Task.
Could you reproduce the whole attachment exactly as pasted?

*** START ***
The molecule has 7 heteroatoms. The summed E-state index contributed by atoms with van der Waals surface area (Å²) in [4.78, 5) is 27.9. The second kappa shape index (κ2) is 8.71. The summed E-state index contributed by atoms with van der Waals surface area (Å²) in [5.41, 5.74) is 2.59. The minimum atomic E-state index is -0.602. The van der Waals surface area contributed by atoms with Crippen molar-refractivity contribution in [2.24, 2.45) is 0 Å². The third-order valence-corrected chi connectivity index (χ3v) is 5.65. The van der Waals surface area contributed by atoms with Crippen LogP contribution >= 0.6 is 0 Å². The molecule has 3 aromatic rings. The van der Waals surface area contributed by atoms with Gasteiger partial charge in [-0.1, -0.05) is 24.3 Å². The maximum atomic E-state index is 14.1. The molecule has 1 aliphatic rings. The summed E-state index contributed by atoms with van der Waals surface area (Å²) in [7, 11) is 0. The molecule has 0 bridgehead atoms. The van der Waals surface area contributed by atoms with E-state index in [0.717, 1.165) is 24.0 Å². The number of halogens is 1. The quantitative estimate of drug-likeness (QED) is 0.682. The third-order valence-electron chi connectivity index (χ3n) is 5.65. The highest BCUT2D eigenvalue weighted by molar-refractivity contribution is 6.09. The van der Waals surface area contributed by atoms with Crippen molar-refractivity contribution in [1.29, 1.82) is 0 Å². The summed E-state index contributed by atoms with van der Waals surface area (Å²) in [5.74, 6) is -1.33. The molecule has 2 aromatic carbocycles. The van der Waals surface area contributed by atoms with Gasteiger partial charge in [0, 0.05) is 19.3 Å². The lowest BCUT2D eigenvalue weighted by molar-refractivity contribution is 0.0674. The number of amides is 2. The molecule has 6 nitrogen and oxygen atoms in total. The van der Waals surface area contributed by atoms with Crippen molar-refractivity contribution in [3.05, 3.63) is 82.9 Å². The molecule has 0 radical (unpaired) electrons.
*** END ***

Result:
The molecule has 7 heteroatoms. The summed E-state index contributed by atoms with van der Waals surface area (Å²) in [4.78, 5) is 27.9. The second kappa shape index (κ2) is 8.71. The summed E-state index contributed by atoms with van der Waals surface area (Å²) in [5.41, 5.74) is 2.59. The minimum atomic E-state index is -0.602. The van der Waals surface area contributed by atoms with Crippen molar-refractivity contribution in [2.24, 2.45) is 0 Å². The third-order valence-corrected chi connectivity index (χ3v) is 5.65. The van der Waals surface area contributed by atoms with Crippen LogP contribution >= 0.6 is 0 Å². The molecule has 3 aromatic rings. The van der Waals surface area contributed by atoms with Gasteiger partial charge in [-0.1, -0.05) is 24.3 Å². The maximum atomic E-state index is 14.1. The molecule has 1 aliphatic rings. The summed E-state index contributed by atoms with van der Waals surface area (Å²) in [7, 11) is 0. The molecule has 0 bridgehead atoms. The van der Waals surface area contributed by atoms with E-state index in [0.717, 1.165) is 24.0 Å². The number of halogens is 1. The quantitative estimate of drug-likeness (QED) is 0.682. The third-order valence-electron chi connectivity index (χ3n) is 5.65. The highest BCUT2D eigenvalue weighted by molar-refractivity contribution is 6.09. The van der Waals surface area contributed by atoms with Crippen molar-refractivity contribution in [1.29, 1.82) is 0 Å². The summed E-state index contributed by atoms with van der Waals surface area (Å²) in [5.74, 6) is -1.33. The molecule has 2 aromatic carbocycles. The van der Waals surface area contributed by atoms with Gasteiger partial charge in [0, 0.05) is 19.3 Å². The lowest BCUT2D eigenvalue weighted by molar-refractivity contribution is 0.0674. The number of amides is 2. The molecule has 6 nitrogen and oxygen atoms in total. The van der Waals surface area contributed by atoms with Crippen molar-refractivity contribution in [3.05, 3.63) is 82.9 Å². The molecule has 0 radical (unpaired) electrons.